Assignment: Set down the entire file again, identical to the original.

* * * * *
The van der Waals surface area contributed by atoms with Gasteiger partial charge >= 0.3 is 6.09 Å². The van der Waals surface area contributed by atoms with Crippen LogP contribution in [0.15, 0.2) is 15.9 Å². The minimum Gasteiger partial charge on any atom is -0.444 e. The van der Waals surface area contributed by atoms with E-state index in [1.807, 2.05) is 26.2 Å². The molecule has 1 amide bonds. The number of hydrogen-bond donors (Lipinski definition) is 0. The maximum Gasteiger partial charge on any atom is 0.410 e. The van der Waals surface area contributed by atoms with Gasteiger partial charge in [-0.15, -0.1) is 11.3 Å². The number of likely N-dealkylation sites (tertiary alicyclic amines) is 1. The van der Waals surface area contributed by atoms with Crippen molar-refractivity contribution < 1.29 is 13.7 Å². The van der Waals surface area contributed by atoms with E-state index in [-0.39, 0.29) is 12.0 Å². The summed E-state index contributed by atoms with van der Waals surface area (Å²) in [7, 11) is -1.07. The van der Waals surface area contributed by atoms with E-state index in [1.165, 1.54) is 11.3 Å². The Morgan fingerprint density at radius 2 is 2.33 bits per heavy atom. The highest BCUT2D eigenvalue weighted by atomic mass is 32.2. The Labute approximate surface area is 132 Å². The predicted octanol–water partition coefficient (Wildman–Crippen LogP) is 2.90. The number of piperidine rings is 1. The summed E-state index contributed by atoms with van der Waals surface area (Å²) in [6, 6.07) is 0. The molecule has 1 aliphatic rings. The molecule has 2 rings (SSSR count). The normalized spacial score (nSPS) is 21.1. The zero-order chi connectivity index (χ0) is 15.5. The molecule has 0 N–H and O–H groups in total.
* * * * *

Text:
The van der Waals surface area contributed by atoms with Gasteiger partial charge >= 0.3 is 6.09 Å². The van der Waals surface area contributed by atoms with Crippen LogP contribution in [0.15, 0.2) is 15.9 Å². The minimum Gasteiger partial charge on any atom is -0.444 e. The van der Waals surface area contributed by atoms with E-state index in [1.807, 2.05) is 26.2 Å². The molecule has 1 amide bonds. The number of hydrogen-bond donors (Lipinski definition) is 0. The maximum Gasteiger partial charge on any atom is 0.410 e. The van der Waals surface area contributed by atoms with Gasteiger partial charge in [-0.15, -0.1) is 11.3 Å². The number of likely N-dealkylation sites (tertiary alicyclic amines) is 1. The van der Waals surface area contributed by atoms with Crippen molar-refractivity contribution < 1.29 is 13.7 Å². The van der Waals surface area contributed by atoms with E-state index in [-0.39, 0.29) is 12.0 Å². The summed E-state index contributed by atoms with van der Waals surface area (Å²) in [7, 11) is -1.07. The van der Waals surface area contributed by atoms with E-state index in [1.165, 1.54) is 11.3 Å². The Morgan fingerprint density at radius 2 is 2.33 bits per heavy atom. The highest BCUT2D eigenvalue weighted by atomic mass is 32.2. The Labute approximate surface area is 132 Å². The predicted octanol–water partition coefficient (Wildman–Crippen LogP) is 2.90. The number of piperidine rings is 1. The summed E-state index contributed by atoms with van der Waals surface area (Å²) in [6, 6.07) is 0. The molecule has 1 aliphatic rings. The molecule has 2 rings (SSSR count). The normalized spacial score (nSPS) is 21.1. The zero-order chi connectivity index (χ0) is 15.5. The molecule has 0 N–H and O–H groups in total.